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Tergal and Sternal Glands in Ants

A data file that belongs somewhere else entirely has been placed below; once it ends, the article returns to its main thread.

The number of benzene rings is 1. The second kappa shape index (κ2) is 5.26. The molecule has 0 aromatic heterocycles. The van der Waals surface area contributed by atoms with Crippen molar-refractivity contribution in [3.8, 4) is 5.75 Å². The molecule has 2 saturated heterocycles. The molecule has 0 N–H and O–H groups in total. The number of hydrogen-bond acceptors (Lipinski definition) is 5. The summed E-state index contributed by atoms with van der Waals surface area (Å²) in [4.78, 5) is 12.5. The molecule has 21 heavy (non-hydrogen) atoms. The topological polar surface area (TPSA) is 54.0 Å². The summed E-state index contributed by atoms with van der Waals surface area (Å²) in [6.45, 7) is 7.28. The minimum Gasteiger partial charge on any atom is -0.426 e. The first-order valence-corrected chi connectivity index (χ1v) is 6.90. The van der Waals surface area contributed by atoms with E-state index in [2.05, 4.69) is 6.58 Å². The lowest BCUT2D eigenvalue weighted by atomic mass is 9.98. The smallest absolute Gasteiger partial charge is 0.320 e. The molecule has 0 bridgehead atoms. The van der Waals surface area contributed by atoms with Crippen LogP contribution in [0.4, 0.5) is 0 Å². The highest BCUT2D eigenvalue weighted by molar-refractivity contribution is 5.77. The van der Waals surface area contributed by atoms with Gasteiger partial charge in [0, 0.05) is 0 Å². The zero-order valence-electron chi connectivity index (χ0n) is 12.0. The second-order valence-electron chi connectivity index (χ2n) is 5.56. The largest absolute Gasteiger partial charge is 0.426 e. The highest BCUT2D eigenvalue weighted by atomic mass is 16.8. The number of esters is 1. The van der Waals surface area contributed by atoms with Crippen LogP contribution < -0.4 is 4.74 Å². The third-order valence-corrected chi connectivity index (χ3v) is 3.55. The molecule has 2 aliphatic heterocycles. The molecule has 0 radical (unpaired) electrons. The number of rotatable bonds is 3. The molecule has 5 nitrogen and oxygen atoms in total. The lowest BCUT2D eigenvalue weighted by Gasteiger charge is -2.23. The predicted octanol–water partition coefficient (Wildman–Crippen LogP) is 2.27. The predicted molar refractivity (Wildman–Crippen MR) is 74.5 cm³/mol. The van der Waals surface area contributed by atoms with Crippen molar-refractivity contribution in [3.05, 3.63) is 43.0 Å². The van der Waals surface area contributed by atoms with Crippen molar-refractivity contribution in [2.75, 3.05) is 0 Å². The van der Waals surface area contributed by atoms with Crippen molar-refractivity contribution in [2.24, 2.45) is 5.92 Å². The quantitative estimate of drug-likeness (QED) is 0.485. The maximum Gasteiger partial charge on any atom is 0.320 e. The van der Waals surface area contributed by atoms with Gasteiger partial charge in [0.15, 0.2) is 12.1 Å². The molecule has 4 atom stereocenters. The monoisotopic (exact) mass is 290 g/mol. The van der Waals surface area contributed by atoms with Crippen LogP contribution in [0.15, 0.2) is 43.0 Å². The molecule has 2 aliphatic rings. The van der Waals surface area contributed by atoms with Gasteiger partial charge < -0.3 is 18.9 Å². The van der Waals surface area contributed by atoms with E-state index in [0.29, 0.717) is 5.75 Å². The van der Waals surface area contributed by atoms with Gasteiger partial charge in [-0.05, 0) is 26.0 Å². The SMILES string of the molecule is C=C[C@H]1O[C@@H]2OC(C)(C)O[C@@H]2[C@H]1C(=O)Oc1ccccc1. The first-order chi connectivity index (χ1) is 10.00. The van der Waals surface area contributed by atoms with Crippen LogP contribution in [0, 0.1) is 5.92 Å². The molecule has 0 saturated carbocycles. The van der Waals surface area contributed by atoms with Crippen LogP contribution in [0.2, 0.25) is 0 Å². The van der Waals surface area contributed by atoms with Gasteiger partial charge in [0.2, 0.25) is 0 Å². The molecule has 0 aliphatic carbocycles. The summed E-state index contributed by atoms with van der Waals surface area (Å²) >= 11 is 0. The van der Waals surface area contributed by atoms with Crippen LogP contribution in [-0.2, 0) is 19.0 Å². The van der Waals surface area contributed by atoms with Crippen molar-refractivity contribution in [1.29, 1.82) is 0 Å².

Tergal and Sternal Glands in Ants . 4 BY BERT HOLLDOBLER HILTRUD ENGEL Department of Biology M CZ Laboratories, Harvard University Cambridge, Massachusetts INTRODUCTION Chemical signals, or pheromones as they are generally called, play a central role in the complex communication system of ant societies. During the last 20 years a number of exocrine gls have been identified as the anatomical sources for a diversity of pheromones which mediate sexual social behavior in ants (for reviews see Wilson 1971, Blum 1977, H611dobler 1978). In recent years, however, several hitherto unkwn exocrine glular structures have been discovered in ants the behavioral functions of some of them have already been determined. In this paper we will review these findings will report the new results of our comparative morphological study of tergal sternal gls in ants. MATERIAL METHODS For histological investigations live specimens were fixed in alcoholic Bouin (Dubosqu Brasil) or Cary (Romeis 1948), embedded in methyl methacrylate, sectioned 8/ thick with a Jung Tetrer I microtome (Rathmayer 1962). The staining was Azao (Heidenhain). The SEM pictures were taken with an AMR 1000 A Scanning Electron Microscope. For some of the species which could only be identified to the generic level, the respective number is given of the voucher specimens, which are deposited in the ant collection of the MCZ (Harvard University). *Manuscript received by the editor May 3, 1979. Psyche RESULTS [December Tergal gls a. Pygidial gl In a detailed anatomical study of Myrmica rubra Janet (1898) described a pair of clusters of a few glular cells, located under the third gastric tergum. Each cell sends a duct through the intersegmental membrane between the third fourth gastral terga. We discovered a similar, but considerably larger paired glular complex at the same anatomical position in vomessor eockerelli N. albisetosus (H611dobler et al 1976). Kugler (1978) recently investigated a number of myrmicine ants in many of them he found the gl, which had "distinct s, produced by invagination of the intersegmental membrane between abdominal tergum 6 tergum 7 (pygidium)". Kugler suggested that these glular organs be called pygidial gls. We accept this termilogy, because it describes the anatomical designation of the organ more precisely than the term "dorsal gl" or "tergal gl", originally suggested (H611dobler et al 1976, H611dobler Haskins 1977). However, it has to be pointed out that the pygidium of the ants (the last exposed tergum) is the 7 th abdominal tergum is t homologous to the pygidium of the Coleoptera (8 th abdominal tergum). Hence, the pygidial gls of ants are t homologous to the pygidial gls of Coleoptera. In a previous study (H611dobler Haskins 1977) we found pygidial gls with large s in several ponerine myrmeciine ants (Amblyopone, Paraponera, Ectatomma, Odontomachus, Pachycondyla, Platythyrea, Rhytidoponera, Myrmecia) we demonstrated that the virgin females of Rhytidoponera metallica attract males by the release of a pheromone from these gls. In his anatomical studies of Rhytidoponera metallica R. convexa, Whelden (1957, 1960) described a pair of cell clusters each comprising 8-15 glular cells. Each cell sends a duct through the membrane connecting the 6th 7 th abdominal segments. We are w certain that Whelden already had discovered the pygidial gl in Rhytidoponera; his histological methods, however, may t have enabled him to detect the large s associated with the glular cell clusters. Similar paired glular structures were found by Whelden (1957) in the ponerine species Stigmatomma (=Amblyopone) pallipes. 1978] HOlldobler & Engel Gls in Ants Finally, independently of our investigations, Maschwitz (pers. communication) found a pygidial gl in chinensis, which he called the "dorsal gl" (Maschwitz SchiSnegge, 1977). The new anatomical investigations presented in this paper reveal that the pygidial gls are much more common in ants than previously assumed. Usually the organ consists of a pair of lateral clusters of glular cells, each cell sending a duct through the intersegmental membrane between the 6th 7th abdominal terga. Depending on the species, the intersegmental membrane can be invaginated to different degrees, so that it can form a more or less volumius (Fig. 1, 2, 3, 4). if is present, the glular structures can easily be missed during the dissection histological sectionings are therefore required to determine whether or t the pygidial gl is present. As we have already indicated for vomessor as confirmed by Kugler (1978) for several other myrmicine species, the pygidial gl can be associated with a special cuticular structure on the pygidium (7 th tergum), (Fig. 5, 6, 7). Our histological studies demonstrated, however, that the absence of such structures does t necessarily indicate the absence of Figure 1. Schematic illustration of glular cells that send ducts through the intersegmental membrane. When the membrane is increasingly more invaginated, it forms an increasingly larger (a to c). Psyche [December pygidial gls. Thus, in several myrmicine species, in which we (H611dobler et al 1976) Kugler (1978) previously assumed the pygidial gl to be absent, we find that we w detect this organ by histological methods. Tables a b list the species of the major subfamilies that we investigated histologically indicate the type of tergal gls found. b. Postpygidial gl Dorsal glular, structures which open posteriorly to the pygidial gl, between the 7th 8th abdominal terga (spiracular plate), we call postpygidial gls (Fig. 8). Whelden (1957, 1960) described gls in the 5 th gastral segment of Rhytidoponera convexa R. metallica. For R. convexa he writes: "Even the largest of these is less than half the size of the fourth-segment gls In the extreme case, there may be but a single gl cell on each side. It is often difficult to distinguish such a unicellular gl from an oecyte, despite the usually distinct difference in size of the two cell types. Only the identification of a duct certainly distinguishes such a gl from the ductless oecyte. In many individuals this second pair of gls could t be found". Whelden (1960) makes similar statements for R. metallica. Our results are somewhat different. We found well developed postpygidial gls in the 4 species of Rhytidoponera investigated (Table a). In all specimens we found a pair of clusters of glular cells. Each cluster contains about 15-20 cells each cell sends a duct through the intersegmental membrane close to the spiracular plate (Fig. 9, 10). In some ant species the postpygidial gl consists of only a few glular cells, in others the postpygidial gl is associated with a well developed (Table la, lb). Sternal gls In several species we discovered intersegmental sternal gls (Table 2). They can consist of a few glular cells that send their channels through the intersegmental membrane, or of large clusters of glular cells associated with volumius s. These s are formed by invaginations of the intersegmental membranes (Fig. 8). In several species (Fig. 12) we found two large sternal gls with s between the 7 th 6th, 6th 5th sterna. The latter glular organ is usually associated with a special cuticular structure on the 6th sternum (Fig. 12). In Paltothyreus 1978] HOlldobler & Engel- Gls in Ants tarsatus we found well developed sternal gls between the 7th 6th, 6t 5t, 5 t 4t sterna, but s. Instead, the duct openings are associated with filament-like protrusions of the intersegmental membrane (Fig. 13, 14). Other abdominal gls The glular vem apparatus of ants is composed of the Dufour’s gl (alkine or accessory gl) the poison gl. Although the vem apparatus of ants is very well studied (see reviews by Maschwitz Kloft 1971, Blum Hermann 1978 a, b), other gls, such as Koschevnikov’s gl (sting gl), Bordas’s gl sting sheath gls, kwn from other Hymeptera, have t been firmly established in ants. Koschevnikov (1899) found in honeybees Vespa paired clusters of glular cells located laterally near the intersegmental membrane between the quadrate plate the spiracular plate. Each individual cell sends channels into gathering ducts, which connect with the intersegmental membrane. Altenkirch (1962) found similar gls in most Apidae that she had studied. There are indications that this gl might also be present in some species of the primitive ant subfamilies Myrmeciinae Ponerinae. Whelden (1957) described a pair of clusters of gl cells, located slightly dorsally on each side of the sting of Stigmatomma (=Amblyopone)pallipes. Each cell sends a "rather tortuous duct.., down inward, to open through a membrane which is above the sting". Robertson (1968) found "sting gls" in Rhytidoponera "toward the region of the triangular plate, where they are attached to the intersegmental membrane". She described similar gls in Bothroponera sp. (=Pachycondyla), sjostedji Myrmecia gulosa. In the latter species the gls are described as "two well formed masses of gl cells, each cell attached to the intersegmental membrane in the region of the triangular plate by a long, simple, cuticular duct". Table 3 (A) lists the species in which we found paired glular structures, closely resembling the "sting gls" described by Robertson. In all cases the glular cells are located near the triangular plate, from each cell a rather long duct leads downwards opens through a membrane near the base of the sting (Fig. 15). Although we could t precisely locate the openings of the ducts, we assume they opened in the sting chamber. Psyche [December Altenkirch (1962) Maschwitz (1964) discovered a so-called sting sheath gl in several bee species. It consists of a palisade epithelium located in the sheath valves. In some ant species we found a distinct palisade epithelium in the sheath valves /or single glular cells with long individual ducts (Table 3 (B), Fig. 16, 17). Janet (1898) describes similar single gl cells, located near the sheath valves, in Myrmica rubra. Bordas’s gls, as they were described by Bordas (1895) in Terebrantia reexamined by Rathmayer (1962) in several sphecid wasps, could t be identified in ants, although some of clusters of the single gl cells which send their ducts through the membrane of the sheath valves could be related to the Bordas’s gls. It is obvious to us that the glular structures, associated with the sting apparatus of ants, need to be investigated in greater detail in future studies. In several ant species (Table 3 (C)) we found a highly developed palisade epithelium in the 7 th sternum (Fig. 8). It is especially conspicuous in several species in the army ants Eciton Neivamyrmex, but it is t strongly developed in Dorylus. In the dolichoderine species in Aneuretus this epithelium seems to be closely associated with the sternal gl (Pavan’s gl). In the African weaver ant (Oecophylla longida) we discovered a sternal gl under the 7th sternum, which is quite different from the glular epithelium described above (Htilldobler Wilson 1976, 1978). This structure consists of an array of single glular cells that send short channels into cuticular cups on the outer surface of the sternite. In ne of the other formicine species investigated, listed in table b, did we find this type of sternal gl. But in Campotus sericeus we detected different clusters of glular cells in the last sternum. Each cell sends a long channel through the intersegmental membrane near the vagina into the ventral part of the "sting chamber". We discovered similar paired glular cell clusters in most myrmicine species we investigated. The gl is especially distinct in vomessor Veromessor, where the glular cell channels penetrate the membrane near the vagina (Fig. 18). The function of the intersegmental gls: The functions of most of the glular structures described in this paper are t yet kwn, but in a few species the function of the 1978] HOlldobler & Engel Gls in Ants pygidial gl has already been identified. In vomessor cockerelli N. albisetosus the strongly smelling secretion of the pygidial gls releases a "panic alarm" response in workers, apparently specifically designed against army ant predation (HiSlldobler in prep.). Kugler (in press) demonstrated that in Pheidole biconstricta the pygidial gls produce an alarm-defense secretion. A quite different function has been discovered in Rhytidoponera metallica. Here the wingless virgin females attract males by the release of a pheromone from the pygidial gl (Htilldobler Haskins 1977). Since Rhytidoponera workers also have a well-developed pygidial gl are attracted to its secretions, we believe we have t yet discovered the whole functional spectrum of this organ. In chinensis, Maschwitz Sch6negge (1977) demonstrated that the pygidial gl secretions serve together with poison gl substances as a recruitment trail pheromone. We obtained similar results when we recently reexamined the anatomical source of the trail pheromone of Pachycondyla (=Termitopone) laevigata. This ant species conducts well organized predatory raids on termites. During raiding the workers move in a single file, one closely behind ather, along a powerful trail pheromone laid down by leading scout ants. Blum (1966) has identified the hindgut as the source of this recruitment trail pheromone. We cant confirm his findings. In our experiments with artificial trails laid with extracts from several abdominal gls, only the pygidial gl secretions released massive trail-following behavior in P. laevigata (Htilldobler Traniello in prep.). A careful observational study of the traillaying behavior of P. laevigata workers revealed that t the anus but rather the pygidial gl is dragged over the ground. Although the pygidial gl of P. laevigata has definite , it is very well developed is associated with an elaborate cuticular structure on the 7th tergum (Fig. 19, 20). The glular secretion is apparently stored in the many cavities of this structure. When trailing, the ants rub this structure with its special applicator surface over the ground deposit thereby the trail pheromone. Traniello (pers. communication) observed species of Odontomachus during nest emigrations performing the same trail laying behavior. We suspect that in Odontomachus also the pygidial gl secrets a trail pheromone (Fig. 21). In Bothroponera (=Paehycondyla) tesserida we previously analyzed the signals involved in the tem running recruitment technique (Htilldobler et al 1973, Maschwitz et al 1974). We Psyche [December discovered that the cues responsible for "binding" the follower behind the leader ant include both a surface pheromone mechanical stimuli. Although we could extract this surface pheromone, we were t able to identify its anatomical source; all experiments with secretions from the kwn exocrine gls had negative results. After the recent discovery of the pygidial gl in Pachycondyla we have begun to conduct tem running experiments with Pachycondyla crassa* P. harpax*, using dummies contaminated with pygidial gl secretions. Our preliminary resuits strongly indicate that pygidial gl substance might be the source of the tem running pheromone in these species. In the doryline army ants raiding emigrations are conducted along chemical trails deposited by workers. For Neivamyrmex, Watkins (1964) Watkins et al (1967), for Eciton hamatum, Blum Portocarrero (1964), identified the hindgut as the source of the trail pheromone. In addition, Chadab Rettenmeyer (1975) Topoff Mirenda (1975) demonstrated that besides the relatively long-lasting hindgut trail-substance, other signals (possibly more volatile secretions) are involved in the organization of "mass recruitment" in Eciton Neivamyrmex. We believe that our morphological investigations provide new possibilities for the analysis of chemical communication in army ants. Both Neivamyrmex Eciton have large pygidial gls with distinct s (Fig. 22, 23). The postpygidial gl is smaller, but still considerably larger than in most of the other investigated species’. In both army ant species the 7th tergum is relatively small. Therefore, the s of the pygidial gl postpygidial gl open directly above the anus at the abdominal tip (Fig. 23). In workers (all castes) of Eciton the dorsal membrane near the exits of the of the pygidial gls is conspicuously modified to a brush-like structure (Fig. 24). These morphological features strongly * P. crassa was observed tem running by W. L. Brown, Jr. (pers. communication) at the western base of Ubombo Mts., Zulul, by B. H/511dotiler in Shimba Hills Reserve (Kenya). P. harpax was observed tem running by S. Levings (pers. communication) on Barro Colorado Isl, Panama. Whelden (1963) described two gls at the extreme posterior end of the gaster of Eciton burchelli workers. Although the description is t very accurate, from his drawings we can conclude that he found the pygidial gl postpygidial gls. 1978] HOlldobler & Engel Gls in Ants suggest that the tergal gls might be involved in the chemical trail communication of army ants. We have begun to test this hypothesis with Eciton hamatum. The pygidial gl secretion of E. hamatum has a strong, characteristic smell. The secretion is probably skatole (Traniello pers. communication), the substance that gives army ants their typical "fecal odor". Recently Brown et al (1978) demonstrated that skatole is an effective growth inhibitor for bacteria fungi repels insectivorous snakes (Watkins et al 1969). Our first, preliminary tests demonstrated that Eciton workers follow artificial trails drawn with crushed pygidial gls. When we simultaneously offered trails drawn with hindgut contents pygidial gl secretions, the latter were significantly preferred during the first minute. When we used trails drawn with secretions of the poison gl or Dufour’s gl as controls, the ants always followed the pygidial gl trails. We have to stress, however, that these experiments must be considered pilot tests. The preliminary results, however, are striking eugh to warrant a more detailed investigation in the future. It is interesting to te that the anatomy of the pygidial gl in the African army ant, Dorylus molesta, is quite different from that of Eciton Neivamyrmex (Fig. 25). In this species the 7 th tergum is considerably larger than in species of the latter genera, the s of the pygidial gls do t open at the abdominal tip. In Dorylus, however, we found single glular cells with channels opening directly at the anus, a feature we have t detected in other ant species (Fig. 25, 26). Finally, our morphological study of the pygidial gl of Veromessor pergei has led to results that are suggestive of the function of this organ. In this species the 7 th tergum is relatively small, as a result the large s of the pygidial gls open at the tip of the gaster (Fig. 27). Veromessor forages in wellorganized columns (Went et al 1972; Wheeler Rissing 1975; Bernstein 1975). Several observations suggest that these foraging columns are organized by a trail pheromone, though trail pheromone gl has yet been identified. Clearly, the large pygidial gl has to be considered as a possible source for the trail pheromone. The function of most of the newly discovered sternal gls is unkwn. Only in Paltothyreus tarsatus could we demonstrate experimentally that foragers lay a recruitment trail with sternal gl secretions (HiSlldobler in prep.). Psyche [December CONCLUSIONS Since we first found the pygidial gl widespread in the subfamilies Myrmeciinae Ponerinae, we speculated that this gl might be a primitive mophylogenetic trait in ants generally (Htilldobler Haskins 1977). The results reported in the present paper fully confirm this assumption. A well-developed pygidial gl was found in the most primitive ant, thomyrmecia macrops, in representatives of all major subfamilies except in the Formicinae (Table b). We agree with Kugler (1978) that the "anal gls" cf the Dolichoderinae Aneuretinae are homologous to the pygidial gls of other ant subfamilies. Considering the variation in the morphology of the pygidial gls, even within a single subfamily, we think that the morphological variation of the "anal gls" of dolichoderine aneuretine species does t warrant a separate termilogy. In fact the term "anal gl" is misleading, because the gls do t exit from the anal opening of the gaster, as is sometimes inferred, but between the 6th 7th abdominal terga (Fig. 28). This was clearly demonstrated by Pavan Ronchetti (1955). It is our view also Kugler’s (pers. communication) that the "anal gls" should be called pygidial gls. Kugler (1978) concluded from his comparative studies of myrmicine species that usually those species that have reduced or modified stings also have well-developed pygidial gls. He assumes that the pygidial gl replaces the sting apparatus as a chemical defense device. Our finding that well-developed pygidial gls occur in , a genus with a very effective sting apparatus, in many stinging ponerine species, does t support Kugler’s conclusions. ACKWLEDGEMENTS This paper would t have been possible without the help of many people. We would like to thank all the collectors mentioned in Table 1, including Donald W. Windsor, who helped finding the acacias in the Canal Zone. Special thanks to Robert W. Taylor, who sent us the precious thomyrmecia. Barry Bolton, William L. Brown, Jr., William H. Gotwald, Jr. Roy Snelling identified many species for us. We are grateful to Ed Seling for his superb assistance during the SEM work. Frank M. Carpenter’s many suggestions improved the manuscript greatly. This work was supported by NSF grant BNS 77-03884. 1978] H611dobler & Engel TABLE la Gls in Ants List of species of the poneroid complex (Taylor 1978) that were investigated histologically, the types of tergal gls found. When the histological series was incomplete we could t make a definite statement, the column is marked with "?". When the cuticular structure on the pygidium was only slightly sculptured, we marked the column with "-(+)". MYRMECIINAE Myrmecia pilosula R. J. Bartell R. W. Taylor Brindabella Ranges, Australia PONERINAE Amblyopone australis C. P. Haskins Manjimup, W. Australia Amblyopone pallipes Platythyrea cribida J. Traniello Carlisle, Mass. K. Horton R. Silberglied Kenya Rhytidoponera metallica C. P. Haskins Blackwell Range, Queensl, Australia Rhytidoponera perthensis C. P. Haskins Boddington, W. Australia + Rhytidoponera purpurea C. P. Haskins Black M ountain, Kuranja, Queensl Psyche [December .x2_ .x2_ Rhytidoponera violacea C. P. Haskins Kings Park, W. Australia Paltothyreus tarsatus B. H6ildobler Kenya Pachycondyla crassa B. H611dobler Kenya Pachycondyla laevigata Term it opone Plectroctena strigosa N. Franks J. Traniello BCI, Panama B. Htilldobler Kenya neutralis C. P. Haskins Manjimup, W. Australia pavesii B. H611dobler + Kenya nitidia B. HiSlldobler Kenya regis B. HiSlldobler Kenya Odontomachus haematoda C. P. Haskins BCI, Panama TABLE la Continued 1978] HOlldobler & Engel Gls in Ants DORYLINAE Neivamyrmex nigrescens Eciton B. H611dobler Arizona A. Aiello R. Silberglied J. Traniello BCI, Panama B. H611dobler hamatum Dorylus molesta Kenya PSEUDOMYRMECINAE Pseudomyrmex ferruginea A. Aiello R. Silberglied Canal Zone, Panama Pseudomyrmex pallidus M. MiSglich Florida B. H611dobler Tetraponera spec. (78 26) Kenya MYRMECINAE Myrmica americana J. Traniello Carlisle, Mass. J. Traniello Carlisle, Mass. B. H/511dobler Arizona Tetramorium caespitum desertorum -(+) -(+) californicus B. H611dobler Arizona TABLE la Continued Psyche [December badius B. H611dobler Florida G. Alpert Mexico Veromessor pergei vomessor cockerelli B. HiSlldobler Arizona B. HiSlldobler Arizona vomessor albisetosus Aphaegaster rudis J. Traniello Concord, Mass. Aphaegaster huachucana Pheidole militicida B. H611dobler Arizona B. H611dobler Arizona B. H611dobler Arizona N. Weber Timehri, Guyana -(+) (worker & soldier) Pheidole desertorum A tta sexdens (several castes) TABLE la Concluded 1978] HOlldobler & Engel Gls in Ants TABLE b List of species of the formicoid complex (Taylor 1978) that we investigated histologically, the types of tergal gls found. Collector Locality THOMYRMECIINAE thomyrmecia macrops R. W. Taylor Eyre Peninsula S. Australia ANEURETINAE Aneurett simoni E. O. Wilson Ratnapura, Sri Lanka DOL1CHODERINAE Liometopum apiculatum Comyrma bicolor Iridomyrmex pruisus B. H6lldobler Arizona B. HBlldobler Arizona B. HBlldobler Arizona B. HiSlldobler FORM1CINAE Oecopylla longida Pachycondyla spec. Kenya R. Silberglied Nairobi Arboretum, Myrmecocystus mexicanus Kenya B. H611dobler Arizona Myrmecocystus mimicus Myrmecocystus mendax Formica perpilosa Campotus sericeus M. M6glich Sri Lanka Psyche TABLE 2 [December List of species of the poneroid complex in which we found intersegmental sternal gls. Species Location of gls between abdominal segments 76 65 54 Myrmecia pilosula Rhytidoponera purpurea Paitothyrcus tarsatus Pach.vcondyla crassa neutralis pavesii Leptogen.vs nitida regis Tetraponera sp. (78 26) 1978] HOlldobler & Engel Gls in Ants Psyche [December Figure 2. Above: Sagital section through pygidial gls of Amblyopone australis. The gl has distinct , but 10-15 glular cells (GC) with channels in each cluster. Below: Pygidial gl of Amblyopone pallipes with distinct (R) 30-40 glular cells in each cluster. 1978] HOlldobler & Engel Gls in Ants Figure 3. Above: Sagital section through pygidial gls of thomyrmecia macrops: Very large (R); each cluster consists of 50-80 cells; GC glular cells; CH channels of glular cells. Below: Pygidial gl of Myrmica americana: distinct , 10-15 cells in each cluster. Psyche [December californicus: definite , Above: Sagital section through pygidial gls of but large cell clusters, each containing 30-35 glular cells (GC). Below: Pygidial gl of Pseudomyrmexferruginea: distinct ; intersegmental membrane forms a chitius duct (D) into which the individual glular channels open. Figure 4. 1978] Gls in Ants Figure 5. pavesii (GC Above: Sagital section through the pygidial gl of glular cells; CH channels of GC; CS cuticular structure on the th 7th tergum). Below: Close-up view of sagital section through cuticular structure of 7 tergum of neutralis. 3O6 Psyche [December Figure 6. Above: Sagital section through pygidial gl of reg,o. Below: SEM photograph of cuticular structure of 7th tergum of L. regis. The tergum is cut so that the well-structured cavities under the surface can be seen. (Lettering as in Fig. 5). 1978] HOlldobler & Engel Gls in Ants Figure 7. SEM photograph of cuticular structure of 7 tergum of Plectroctena strigosa. Above: View of the anterior part of the tergum. The cuticular grooves are clearly visible. Below: Close-up view of cuticular structure; the tergum is cut, so that the cavities beneath the grooves are visible. Psyche [December PPg ge Figure 8. Schematic illustration of tergal sternal gls in . (Lettering as in Fig. 5; sg sternal gl; ge glular epithelium; ppg postpygidial gl; pg pygidial gl). 1978] HOlldobler & Engel Gls in Ants Figure 9. Above: Sagital section tlarougla pygidial gl postpygidial gl, with large s of Rhytidoponera perthensis. Below: Postpygidial gl only; te the glular cells with channels. (Lettering as in Fig. 8; R ). Psyche [December Figure 10. Above: Sagital section through pygidial gl postpygidial gl of Plectroctena strigosa. Below: Pygidial gl. (Lettering as in Fig. 5; PPG pygidial gl; R ). postpygidial gl; PG 1978] H6lldobter & Engel Gls in Ants Figure 11. Above: Sagital section through the pygidial gl of Platythyrea cribida. The large is folded in this section. Each cell cluster contains 50-70 cells. Below: Section through postpygidial gl of P. cribida; each cluster contains 15-20 cells. (Lettering as in Fig. 3). Psyche [December Figure 12. Above: Sagital section through sternal gl between 5th 6th sterna of neutralis. Usually the 6th sternum has a distinct cuticular structure (CS), very similar to that on the 7th tergum. Below: Section through both sternal gls (Between 5th 6th, 6th 7th sterna) of nitida. (Lettering as in Fig. 5; R ). 1978] Gls in Ants Figure 13. SEM photograph of the sternal gl area between the 6 7 sterna of Paltothyreus tarsatus. The picture below is an enlargement of the lighter rectangle in the picture above. The openings of the glular cell channels in the intersegmental membrane are clearly visible. Psyche [December Figure 14. Above: SEM photograph of the glular cell openings of the sternal gl of Paltothyreus tarsatus. te the filament-like protrusions of the intersegmental membrane. Below: Sagital section through the same area. (Lettering as in Fig. 5). 1978] HOlldobler & Engel Gls in Ants Figure 15. "Sting gls" of Myrmecia pilosula (above) Amblyopone pallipes (below). (Lettering as in Fig. 5). Psyche [December Figure 16. Gls associated with the sting sheath. Above: Sagital section through sheath valve with glular cluster channels in Odontomachus haematoda. Below: Myrmecia pilosula. (Lettering as in Fig. 5). 1978] HOlldobler & Engel Gls in Ants Figure 17. Gls associated with sting sheath in Paltothryeus tarsatus. Above: Sagital section through glular cells with channels. Below: Sagital section through glular cell cluster with channels. (Lettering as in Fig. 5). Psyche [December Figure 18. Glular cell clusters in the 7 abdominal sternum of vomessor cockerelli (above) Veromessor pergei (below). GE glular epithelium in the 7th sternum. (Lettering as in Fig. 5). 1978] HOlldobler & Engel Gls in Ants th Figure 19. SEM photograph of the 7 tergum of Pachycondyla (=Termitopone) laevigata. Glular applicator surface (GA) is shown in greater detail in the picture below. Psyche [December Figure 20. Above: Sagital section through the pygidial gl of Pachycondyla (=Termitopone) laevigata. Below: SEM photograph of the cuticular structure (GA in Fig. 19) on 7th tergum. The cut open area shows the large cavities associated with the structure. (Lettering as in Fig. 5 Fig. 18). 1978] Gls in Ants Figure 21. Sagital section through the gaster of Odontomachus haematoda, showing the well developed of the pygidial gl (PG). Psyche [December Figure 22. Above: Sagital section through the gaster of Neivamyrmexnigrescens, showing the pygidial gl (PG), postpygidial gl (PPG) anus(A). Below: Close up of sagital section through pygidial gl postpygidial gl of N. nigrescens. (Lettering as in Figs. 5 8; R ). 1978] HOlldobler & Engel Gls in Ants Figure 23. Above: SEM photograph of tip of the gaster of Eciton hamatum. Below: Sagital section through the same segments. (Lettering as in Fig. 8; S sting; GE glular epithelium in 7th sternum). Psyche [December Figure 24. Eciton hamatum." SEM photograph of the intersegmental membrane between 6th 7th terga, where the pygidial gls open. Below: Close up of the brushlike structure. Gls in Ants Figure 25. Schematic drawings of sagital sections through the gaster tips of Dorylus molesta (left) Eciton hamatum (right). (Lettering as in Fig. 8" a anus; ag anus gls). Figure 26. Sagital section through anus of Dorylus molesta worker; AG gl; A anus. anus Psyche [December 1978] HOlldobler & Engel Gls in Ants Figure 28. Above: SEM photograph of abdominal tip of Liometopum apicuth th latum. "PG" indicates where the pygidial gl opens between 6 7 terga. "A" indicates opening of anus; SG sternal gl (Pavan’s gl). Below: Sagital section through gaster of L. apiculatum. PG of pygidial gl; 7. 7th tergum. Psyche http://www.deepdyve.com/assets/images/DeepDyve-Logo-lg.png